Project organization and import

Martin Unsal martinunsal at
Tue Mar 6 08:35:00 CET 2007

On Mar 5, 11:06 am, "Chris Mellon" <arka... at> wrote:
> I never advocated big files with many functional units - just files
> that are "just big enough".

Then we're in total agreement. I'm not sure why you thought my
opinions were the result of baggage from other languages when you
don't seem to actually disagree with me.

> Fewer dependencies between compilation units means a
> faster rebuild-test turnaround.

I know all about incremental builds and I just don't think people use
small compilation units in C++ to make their builds faster. It
certainly never been the reason why I subdivided a source file.

> Sure, but whats your goal here? If you're just testing something as
> you work, then this works fine. If you're testing large changes, that
> affect many modules, then you *need* to reload your world, because you
> want to make sure that what you're testing is clean.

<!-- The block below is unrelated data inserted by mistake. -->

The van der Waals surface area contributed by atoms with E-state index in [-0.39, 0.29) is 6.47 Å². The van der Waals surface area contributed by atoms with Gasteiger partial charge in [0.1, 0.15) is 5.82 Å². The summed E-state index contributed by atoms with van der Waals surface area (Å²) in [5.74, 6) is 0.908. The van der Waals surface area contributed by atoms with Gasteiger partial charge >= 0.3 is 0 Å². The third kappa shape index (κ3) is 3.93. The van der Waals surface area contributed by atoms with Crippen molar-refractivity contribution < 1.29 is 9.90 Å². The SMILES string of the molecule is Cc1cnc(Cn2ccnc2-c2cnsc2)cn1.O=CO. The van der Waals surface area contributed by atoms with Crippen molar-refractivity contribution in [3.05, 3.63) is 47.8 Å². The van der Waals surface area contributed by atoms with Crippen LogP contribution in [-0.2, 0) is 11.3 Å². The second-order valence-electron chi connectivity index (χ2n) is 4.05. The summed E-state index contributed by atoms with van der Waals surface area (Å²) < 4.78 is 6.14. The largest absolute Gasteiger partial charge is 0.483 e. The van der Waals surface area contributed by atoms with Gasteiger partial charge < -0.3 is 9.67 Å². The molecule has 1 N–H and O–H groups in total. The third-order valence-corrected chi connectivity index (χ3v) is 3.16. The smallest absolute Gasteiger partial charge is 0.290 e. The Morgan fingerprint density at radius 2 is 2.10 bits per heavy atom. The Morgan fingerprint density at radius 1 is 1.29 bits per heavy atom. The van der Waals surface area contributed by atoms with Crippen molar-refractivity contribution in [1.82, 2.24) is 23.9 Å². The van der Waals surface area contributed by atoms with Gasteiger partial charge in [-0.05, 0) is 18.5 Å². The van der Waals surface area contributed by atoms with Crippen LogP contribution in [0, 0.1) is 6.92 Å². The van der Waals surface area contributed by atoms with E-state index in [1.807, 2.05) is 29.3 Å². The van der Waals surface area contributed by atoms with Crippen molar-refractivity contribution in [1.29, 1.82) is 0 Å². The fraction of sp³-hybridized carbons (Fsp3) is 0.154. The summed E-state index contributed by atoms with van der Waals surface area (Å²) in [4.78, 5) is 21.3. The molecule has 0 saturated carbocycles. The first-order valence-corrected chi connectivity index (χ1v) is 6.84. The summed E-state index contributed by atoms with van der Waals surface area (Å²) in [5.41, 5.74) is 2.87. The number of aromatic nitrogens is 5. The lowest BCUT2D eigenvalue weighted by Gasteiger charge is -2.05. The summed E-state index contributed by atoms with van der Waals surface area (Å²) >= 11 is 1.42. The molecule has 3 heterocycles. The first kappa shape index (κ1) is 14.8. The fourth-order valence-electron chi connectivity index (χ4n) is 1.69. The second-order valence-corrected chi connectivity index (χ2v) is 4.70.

I don't think reload works for anything but trivial scripts. The
moment you use "from foo import bar" reload is broken.

> The semantics of exactly what reload should do are tricky. Pythons
> reload works in a sensible but limited way.

I agree that there is some subtlety there, and I appreciate your
example. However the fact that Python's module system essentially
forces you to use "from foo import *" and that reload is almost
entirely imcompatible with "from foo import *", I would say that
reload is essentially useless.

> That said, nothing prevents you from using "from foo import Foo" if
> Foo is all you need (or need most - you can combine this with import
> foo).

Well "from foo import Foo" is just a special case of "from foo import
*". :) It still breaks reload. It still means you're restarting your
interpreter even to do the most trivial development cycle.

> I wonder what environments you worked in before that actually had a
> reliable and gotcha free version of reload?

I'm perfectly well aware that I'm not going to be able to reload a
widget in the middle of a running GUI app, for example. I'm not
looking for gotcha free, I'll settle for minimally useful.

Here's an analogy. In C, you can do an incremental build and run your
modified application without having to first reboot your computer. In
Python, where reload() is essentially the incremental build process,
and the interpreter is essentially a virtual machine, you guys are
saying that my best option is to just "reboot" the virtual machine to
make sure I have a "clean slate". It may be the path of least
resistance, but to say that it is necessary or inevitable is 1960s
mainframe thinking.


More information about the Python-list mailing list